Co-Constructing Controversy: Collaborative Knowledge Negotiation in Online Communities (co-sponsored by Rob Kling Center)
Date: February 6, 2015
Time: 2:00pm – 3:30pm
Room: Wells Library, Rm LI 030
Knowledge sharing online has flourished within organizations as well as open online communities due to the pervasiveness of Web 2.0 platforms. This talk will discuss a paper that investigates how contributors in online communities collaboratively share and construct controversial scientific knowledge. As the general public participates in such knowledge collaboration, it is imperative to understand the processes through which they contribute content and roles that they play. Through content analysis of three online communities that engage in knowledge collaboration on the subject of MMR vaccination, we found that the content discussed is influenced by the purposes of the communities, nature of the tasks, and demographics of participants, although they discussed the same topic. We also found that the framework of knowledge reuse and knowledge co-construction sites is useful for investigating the content and roles that appeared in the three communities. The talk will address the analytical framework of knowledge reuse and knowledge co-construction and articulate the roles that appeared in online communities. The findings of the study suggest implications for developing strategies to address contentious discourse in online communities.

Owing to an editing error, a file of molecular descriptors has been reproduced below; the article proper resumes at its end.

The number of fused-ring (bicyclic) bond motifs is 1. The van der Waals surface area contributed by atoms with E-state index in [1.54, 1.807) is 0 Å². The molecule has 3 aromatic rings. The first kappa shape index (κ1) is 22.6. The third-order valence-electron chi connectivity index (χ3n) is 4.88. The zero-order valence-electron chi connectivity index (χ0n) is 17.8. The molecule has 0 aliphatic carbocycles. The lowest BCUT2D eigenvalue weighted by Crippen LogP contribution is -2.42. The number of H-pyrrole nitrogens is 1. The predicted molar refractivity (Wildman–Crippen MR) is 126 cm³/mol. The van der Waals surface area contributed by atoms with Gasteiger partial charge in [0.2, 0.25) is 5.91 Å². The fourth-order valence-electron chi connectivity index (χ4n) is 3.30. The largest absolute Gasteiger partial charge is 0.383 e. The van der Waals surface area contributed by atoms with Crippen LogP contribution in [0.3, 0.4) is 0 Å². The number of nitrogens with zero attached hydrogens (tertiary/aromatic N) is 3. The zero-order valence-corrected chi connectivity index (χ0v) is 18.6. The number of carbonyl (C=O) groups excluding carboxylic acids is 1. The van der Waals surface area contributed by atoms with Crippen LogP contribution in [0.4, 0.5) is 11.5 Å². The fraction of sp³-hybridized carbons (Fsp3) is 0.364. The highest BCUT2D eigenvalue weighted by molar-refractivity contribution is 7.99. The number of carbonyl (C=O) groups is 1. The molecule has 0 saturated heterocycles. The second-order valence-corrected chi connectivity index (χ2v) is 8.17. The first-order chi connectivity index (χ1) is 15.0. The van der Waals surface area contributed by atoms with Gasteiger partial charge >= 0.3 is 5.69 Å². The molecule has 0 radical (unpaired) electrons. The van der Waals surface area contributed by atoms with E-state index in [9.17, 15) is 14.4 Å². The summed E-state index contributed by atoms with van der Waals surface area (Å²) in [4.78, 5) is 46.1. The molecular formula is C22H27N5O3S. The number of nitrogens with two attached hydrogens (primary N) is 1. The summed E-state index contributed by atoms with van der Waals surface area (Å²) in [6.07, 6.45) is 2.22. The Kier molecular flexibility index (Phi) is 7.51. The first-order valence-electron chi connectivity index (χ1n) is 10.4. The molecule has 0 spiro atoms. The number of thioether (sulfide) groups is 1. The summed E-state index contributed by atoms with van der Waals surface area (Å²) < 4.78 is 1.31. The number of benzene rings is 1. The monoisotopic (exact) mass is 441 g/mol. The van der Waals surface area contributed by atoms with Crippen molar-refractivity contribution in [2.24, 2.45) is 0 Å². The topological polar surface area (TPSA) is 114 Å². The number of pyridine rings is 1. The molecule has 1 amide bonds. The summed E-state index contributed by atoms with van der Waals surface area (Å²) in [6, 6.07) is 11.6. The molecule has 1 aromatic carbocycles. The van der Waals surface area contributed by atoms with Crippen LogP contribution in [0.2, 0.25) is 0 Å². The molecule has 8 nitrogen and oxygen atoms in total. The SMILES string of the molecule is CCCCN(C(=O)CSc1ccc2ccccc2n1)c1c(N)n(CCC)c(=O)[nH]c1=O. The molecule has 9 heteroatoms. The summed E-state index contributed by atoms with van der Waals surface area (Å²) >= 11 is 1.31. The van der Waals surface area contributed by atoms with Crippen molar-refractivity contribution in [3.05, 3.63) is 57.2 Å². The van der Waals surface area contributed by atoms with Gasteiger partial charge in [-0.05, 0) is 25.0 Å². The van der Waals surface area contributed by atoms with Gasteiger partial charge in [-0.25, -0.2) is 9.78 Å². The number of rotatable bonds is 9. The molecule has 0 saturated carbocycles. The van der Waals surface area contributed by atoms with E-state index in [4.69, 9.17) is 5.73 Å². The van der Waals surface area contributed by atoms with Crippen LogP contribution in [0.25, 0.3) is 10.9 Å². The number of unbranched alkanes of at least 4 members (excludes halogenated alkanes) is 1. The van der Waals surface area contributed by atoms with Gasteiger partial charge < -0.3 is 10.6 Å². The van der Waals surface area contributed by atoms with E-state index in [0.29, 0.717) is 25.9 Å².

I am associate professor in the School of Informatics and Computing at Indiana University, Bloomington and co-director of the Master of Information Science program. My research in Social Informatics emphasizes online knowledge sharing, communities of practice, and collective behaviors in mediated environments. Specifically, I examine the means by which collective behaviors are enabled and/or impeded by information Technology. I served the ASIS&T (American Society for Information Science & Technology) Special Interest Group on Social Informatics (SIG-SI) as a co-chair.